4. Forming a secretory pouch as a wrapper for substances to be released by cells.
  5. Forms acrosome in sperm, yolk in egg cell and lysosome.
  • Almost all plant and animal cells have a Golgi complex, but in plant cells this organ is called a dictiosome.

5. Lysosomes

  • The lysosome is a membrane in the form of a small bag with a diameter of 0.05 – 1.5 µm which contains hydrolytic enzymes (lysozyme).
  • The functions of lysosomes, namely to perform intracellular digestion, autophagy, exocytosis, autolysis, and destroy carcinogenic compounds.

6. Micro Agency

  • The micro body has a shape that resembles a lysosome, slightly rounded with a diameter of 0.3 – 1.5 µm which contains the enzymes catalase and oxidase.
  • There are two types of micro bodies, namely, peroxisomes and glyoxisomes.
  • Peroxisomes are found in animal cells, fungi, and leaves of higher plants. The function of peroxisomes, which helps in light absorption and respiration, protects cells from H.202, and plays a role in converting fat into carbohydrates.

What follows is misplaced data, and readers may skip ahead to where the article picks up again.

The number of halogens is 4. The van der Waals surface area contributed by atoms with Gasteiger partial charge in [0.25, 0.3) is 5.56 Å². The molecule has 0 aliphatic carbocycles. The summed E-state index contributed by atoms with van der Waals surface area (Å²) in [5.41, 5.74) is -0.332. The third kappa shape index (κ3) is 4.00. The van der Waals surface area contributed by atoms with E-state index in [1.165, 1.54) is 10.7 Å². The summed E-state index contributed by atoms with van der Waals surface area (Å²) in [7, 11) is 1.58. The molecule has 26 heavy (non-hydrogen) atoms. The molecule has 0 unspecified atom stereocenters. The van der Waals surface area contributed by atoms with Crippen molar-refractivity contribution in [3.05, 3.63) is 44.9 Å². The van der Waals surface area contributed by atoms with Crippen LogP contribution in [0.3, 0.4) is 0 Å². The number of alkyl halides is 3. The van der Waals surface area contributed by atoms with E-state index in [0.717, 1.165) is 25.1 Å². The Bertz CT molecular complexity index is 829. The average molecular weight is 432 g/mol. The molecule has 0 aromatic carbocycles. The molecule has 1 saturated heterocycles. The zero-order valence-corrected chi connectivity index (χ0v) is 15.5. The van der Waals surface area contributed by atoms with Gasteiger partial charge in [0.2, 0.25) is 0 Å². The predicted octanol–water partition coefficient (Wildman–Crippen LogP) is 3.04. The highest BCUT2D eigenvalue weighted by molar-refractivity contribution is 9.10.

• Glyoxysomes are present in plant cells. Glyoxisome function, which plays a role in the metabolism of fatty acids and the site of the glyoxylate cycle.

7. Mitochondria

Mitochondria have an elliptical shape like a stick and are present in aerobic eukaryotic cells. The mitochondria are composed of cristae (protrusions of the expansion of the inner membrane) and the mitochondrial matrix (an inner chamber rich in cytochromic enzymes, DNA, RNA, and proteins). Mitochondrial functions, namely for food oxidation, cellular respiration, dehydrogenation, oxidative phosphorylation, and electron transfer systems.mitochondrial structure

Mitochondrial Structure
Image source: Raven & Johnson, 1996

8. Chloroplasts

Chloroplasts are only found in plant and algae cells. Inside the chloroplast there are chlorophyll (photosynthetic pigment) and stroma. Photosynthetic pigments function to capture sunlight which will be converted into chemical energy. The function of chloroplasts, namely as a place for photosynthesis to take place.

9. Centrioles

Centrioles consist of a single layer of cylinders in which there are nine microtubules. Every animal cell, some microorganisms, and lower plants have two centrioles in the cytoplasm. Centrioles play a role in the process of cell division.